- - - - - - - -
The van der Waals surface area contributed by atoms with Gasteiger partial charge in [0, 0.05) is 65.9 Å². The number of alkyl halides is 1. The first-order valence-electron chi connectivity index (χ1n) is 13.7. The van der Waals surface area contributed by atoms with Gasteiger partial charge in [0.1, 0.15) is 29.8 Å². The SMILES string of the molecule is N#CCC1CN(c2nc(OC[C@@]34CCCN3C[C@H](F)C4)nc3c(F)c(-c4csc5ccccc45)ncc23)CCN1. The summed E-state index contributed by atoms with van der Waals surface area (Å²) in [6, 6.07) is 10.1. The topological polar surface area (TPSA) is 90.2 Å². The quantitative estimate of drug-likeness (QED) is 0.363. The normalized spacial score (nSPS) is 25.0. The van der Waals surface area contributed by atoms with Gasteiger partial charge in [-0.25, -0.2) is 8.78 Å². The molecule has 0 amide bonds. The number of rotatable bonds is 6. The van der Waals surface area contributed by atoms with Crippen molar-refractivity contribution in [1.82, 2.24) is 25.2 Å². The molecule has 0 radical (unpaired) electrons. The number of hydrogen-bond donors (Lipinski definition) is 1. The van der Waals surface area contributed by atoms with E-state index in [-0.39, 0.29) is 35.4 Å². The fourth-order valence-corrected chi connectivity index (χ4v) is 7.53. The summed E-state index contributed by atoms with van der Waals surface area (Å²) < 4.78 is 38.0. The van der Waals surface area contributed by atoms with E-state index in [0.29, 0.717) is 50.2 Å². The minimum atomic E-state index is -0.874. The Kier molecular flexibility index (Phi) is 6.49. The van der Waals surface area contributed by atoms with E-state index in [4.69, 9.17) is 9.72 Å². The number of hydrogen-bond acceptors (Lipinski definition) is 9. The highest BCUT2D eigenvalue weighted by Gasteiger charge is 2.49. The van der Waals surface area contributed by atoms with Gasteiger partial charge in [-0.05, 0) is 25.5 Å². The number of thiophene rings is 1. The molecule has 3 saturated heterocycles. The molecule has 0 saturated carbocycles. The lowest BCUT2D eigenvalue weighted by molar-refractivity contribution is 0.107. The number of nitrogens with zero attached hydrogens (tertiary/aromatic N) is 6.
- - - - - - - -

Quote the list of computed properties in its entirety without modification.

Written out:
The van der Waals surface area contributed by atoms with Gasteiger partial charge in [0, 0.05) is 65.9 Å². The number of alkyl halides is 1. The first-order valence-electron chi connectivity index (χ1n) is 13.7. The van der Waals surface area contributed by atoms with Gasteiger partial charge in [0.1, 0.15) is 29.8 Å². The SMILES string of the molecule is N#CCC1CN(c2nc(OC[C@@]34CCCN3C[C@H](F)C4)nc3c(F)c(-c4csc5ccccc45)ncc23)CCN1. The summed E-state index contributed by atoms with van der Waals surface area (Å²) in [6, 6.07) is 10.1. The topological polar surface area (TPSA) is 90.2 Å². The quantitative estimate of drug-likeness (QED) is 0.363. The normalized spacial score (nSPS) is 25.0. The van der Waals surface area contributed by atoms with Gasteiger partial charge in [-0.25, -0.2) is 8.78 Å². The molecule has 0 amide bonds. The number of rotatable bonds is 6. The van der Waals surface area contributed by atoms with Crippen molar-refractivity contribution in [1.82, 2.24) is 25.2 Å². The molecule has 0 radical (unpaired) electrons. The number of hydrogen-bond donors (Lipinski definition) is 1. The van der Waals surface area contributed by atoms with E-state index in [-0.39, 0.29) is 35.4 Å². The fourth-order valence-corrected chi connectivity index (χ4v) is 7.53. The summed E-state index contributed by atoms with van der Waals surface area (Å²) < 4.78 is 38.0. The van der Waals surface area contributed by atoms with E-state index in [0.29, 0.717) is 50.2 Å². The minimum atomic E-state index is -0.874. The Kier molecular flexibility index (Phi) is 6.49. The van der Waals surface area contributed by atoms with E-state index in [4.69, 9.17) is 9.72 Å². The number of hydrogen-bond acceptors (Lipinski definition) is 9. The highest BCUT2D eigenvalue weighted by Gasteiger charge is 2.49. The van der Waals surface area contributed by atoms with Gasteiger partial charge in [-0.05, 0) is 25.5 Å². The number of thiophene rings is 1. The molecule has 3 saturated heterocycles. The molecule has 0 saturated carbocycles. The lowest BCUT2D eigenvalue weighted by molar-refractivity contribution is 0.107. The number of nitrogens with zero attached hydrogens (tertiary/aromatic N) is 6.